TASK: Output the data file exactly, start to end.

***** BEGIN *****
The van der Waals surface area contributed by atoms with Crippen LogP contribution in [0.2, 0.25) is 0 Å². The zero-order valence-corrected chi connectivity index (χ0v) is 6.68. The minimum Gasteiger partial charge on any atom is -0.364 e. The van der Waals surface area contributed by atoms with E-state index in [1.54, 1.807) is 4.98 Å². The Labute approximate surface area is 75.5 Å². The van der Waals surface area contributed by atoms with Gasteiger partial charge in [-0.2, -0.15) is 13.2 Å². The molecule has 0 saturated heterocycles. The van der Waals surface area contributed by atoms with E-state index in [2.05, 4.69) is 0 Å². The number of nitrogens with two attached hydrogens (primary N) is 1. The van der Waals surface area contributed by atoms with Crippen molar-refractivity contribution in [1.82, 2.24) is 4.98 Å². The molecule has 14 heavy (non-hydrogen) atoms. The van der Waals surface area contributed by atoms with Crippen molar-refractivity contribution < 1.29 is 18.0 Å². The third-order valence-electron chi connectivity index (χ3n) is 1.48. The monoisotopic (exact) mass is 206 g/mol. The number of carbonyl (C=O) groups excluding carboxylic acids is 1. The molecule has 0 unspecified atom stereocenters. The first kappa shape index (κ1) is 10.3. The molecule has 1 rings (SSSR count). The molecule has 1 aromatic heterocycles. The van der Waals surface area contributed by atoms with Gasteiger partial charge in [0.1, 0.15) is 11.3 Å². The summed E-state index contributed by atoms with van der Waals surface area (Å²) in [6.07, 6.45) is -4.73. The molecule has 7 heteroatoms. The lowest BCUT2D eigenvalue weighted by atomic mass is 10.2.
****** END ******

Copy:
The van der Waals surface area contributed by atoms with Crippen LogP contribution in [0.2, 0.25) is 0 Å². The zero-order valence-corrected chi connectivity index (χ0v) is 6.68. The minimum Gasteiger partial charge on any atom is -0.364 e. The van der Waals surface area contributed by atoms with E-state index in [1.54, 1.807) is 4.98 Å². The Labute approximate surface area is 75.5 Å². The van der Waals surface area contributed by atoms with Gasteiger partial charge in [-0.2, -0.15) is 13.2 Å². The molecule has 0 saturated heterocycles. The van der Waals surface area contributed by atoms with E-state index in [2.05, 4.69) is 0 Å². The number of nitrogens with two attached hydrogens (primary N) is 1. The van der Waals surface area contributed by atoms with Crippen molar-refractivity contribution in [1.82, 2.24) is 4.98 Å². The molecule has 14 heavy (non-hydrogen) atoms. The van der Waals surface area contributed by atoms with Crippen molar-refractivity contribution < 1.29 is 18.0 Å². The third-order valence-electron chi connectivity index (χ3n) is 1.48. The monoisotopic (exact) mass is 206 g/mol. The number of carbonyl (C=O) groups excluding carboxylic acids is 1. The molecule has 0 unspecified atom stereocenters. The first kappa shape index (κ1) is 10.3. The molecule has 1 rings (SSSR count). The molecule has 1 aromatic heterocycles. The van der Waals surface area contributed by atoms with Gasteiger partial charge in [0.1, 0.15) is 11.3 Å². The summed E-state index contributed by atoms with van der Waals surface area (Å²) in [6.07, 6.45) is -4.73. The molecule has 7 heteroatoms. The lowest BCUT2D eigenvalue weighted by atomic mass is 10.2.